I’m ready for work but my driver hasn’t shown because some big wig minister is driving through town and the police have blocked some of the roads. This has made him late, and now its going to slow down our drive to work too, making me even later. We sit in traffic behind buses belching black smoke, and arrogant motorcycles honk their horns and menacingly weave around us, pushing to the front of the jam. An almost useless traffic cop does a half-hearted job of controlling the traffic (there are no traffic lights) and finally its our turn to move. Except we can’t go anywhere until over 100 motorcycles (blocking both lanes now) unjam themselves from the chaos at the front of the line. It takes way too long and we almost don’t make it through. But we move forward on his last wave and turn on to the dust and bumps of what should be the main road. It is still unpaved. For the last three months we’ve been tripping on the dug up road, and last night it rained and the street is a sea of mud and puddles. The street-widening project now just feels like street obliteration. There’s nowhere for pedestrians to walk or drivers to drive. It just straight mess.
As we pull up, I’m realize that I’m wearing the wrong shoes. Yes, I know heels are a bad idea, but flats look awful with this outfit, and I didn’t stop to think about the consequences of the rain. Jumping over massive holes where the curb should be, I skid on muddy gravel and twist my ankle, getting mud on my clothes and shoes. I arrive to work late and muddy. It is only 8.30am and I’m already pissed off. I’m also cold because, in my mad late frenzy, I forgot my jacket. No-one’s turned the heating on properly. A cup of coffee would warm and cheer me up, but the cappuccino machine is not working and they are only serving that Nescafe crap…..
First world problems, are trivial inconveniences that the developed world bemoans, but developing countries only wish they could have the luxury of experiencing. They’ve been the butt of many jokes recently, as complainers are ridiculed for an over-inflated sense of entitlement and blatant ignorance of the plight of others. Yet, its an easy mindset to fall into, especially living in the developing world when, on some days, my worst case scenarios are fueled by my first world expectations for how things should be, not how they are.
First world problems in a third world country truly takes the message to a new level. The mental challenges of handling frustrating experiences here means walking a line between trying to remember (at least most of the time) how privileged my life is compared to so many, and yet reserving the right to complain (at least a little) for the sake of my own sanity. Plus not complaining sometimes just feels like acquiescence to something that is just plain wrong. And hats off to those that do more than complain, who generate higher expectations and elicit positive contributions from others, so that — little by little – Kathmandu becomes a healthier, cleaner place to live. For their sakes, I’ll try and keep my first world problems down to a minimum.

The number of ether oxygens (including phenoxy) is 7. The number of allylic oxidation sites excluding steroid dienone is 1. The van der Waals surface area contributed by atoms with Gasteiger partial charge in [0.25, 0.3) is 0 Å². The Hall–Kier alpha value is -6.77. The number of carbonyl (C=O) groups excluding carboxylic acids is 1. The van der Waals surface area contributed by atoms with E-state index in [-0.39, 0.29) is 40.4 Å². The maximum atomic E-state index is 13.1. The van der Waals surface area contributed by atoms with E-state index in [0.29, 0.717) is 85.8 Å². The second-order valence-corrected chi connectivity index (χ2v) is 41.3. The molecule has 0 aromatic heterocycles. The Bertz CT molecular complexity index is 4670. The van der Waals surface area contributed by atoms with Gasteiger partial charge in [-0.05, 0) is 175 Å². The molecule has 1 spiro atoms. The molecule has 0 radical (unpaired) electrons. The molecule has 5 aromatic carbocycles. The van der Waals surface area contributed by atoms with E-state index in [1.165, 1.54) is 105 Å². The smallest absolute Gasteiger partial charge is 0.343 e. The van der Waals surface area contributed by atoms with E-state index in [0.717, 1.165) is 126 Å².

This blog post is a participant in the Daily Post’s Daily Prompt: Worst Case Scenario
Daily Prompt: What giant step did you take where you hoped your leg wouldn’t break? Was it worth it, were you successful in walking on the moon, or did your leg break?
When my husband was offered a job in the Foreign Service, everything happened so quickly that I had barely time to think about the size of the leap we were taking. In a few short months he went from “conditional offer” to an actual placement, and I had a further span of about twelve weeks to sell the house, pack everything, move our son out of school, close down my business and figure out what I needed to know once we arrived at the other end….which was the Philippines by the way…and may have been the moon for all I knew about it. The days were filled from 6am to 11pm with multiple check lists, developing problems, twists and turns.. feeding the cat and making dinner. In the middle of it all, my son broke his elbow, and I sat until evening in the hospital’s recovery room,taking calls from our realtor, my husband in Washington and the health insurance people, until I fell asleep in my coat and boots, waiting for the doctor to release him. Sometimes I felt excited, curious or anxious about our new future, but mostly I just lived in the moments created by our big exit plan and trying to make it all work in time.
Somehow it all came together. Our house sold…despite having the worst possible buyers. Our stuff got packed out…despite a massive Nor’Easter. And, that night I walked out of our NJ home for the last time. We arrived in DC just our few suitcases despite Amtrak’s enormous power failure, where we sat stranded for most of the night on the track somewhere outside of Baltimore. And somehow we made it out to The Philippines, where we made it our life for two and half years.
Now we live in Nepal on our second assignment, having repeated the madness of exit and entry all over again, and we are now working at making another alien new world feel normal. There are days when I wonder if its worth it, when friends and family feel far away and I can’t stand the dust, dirt and noise of Kathmandu for a minute longer. But most of the time I’m profoundly grateful for the amazing opportunities that this crazy life brings and keeping my blog has become a way to focus on the spectacular opportunities of our life here. It would be faithless not to.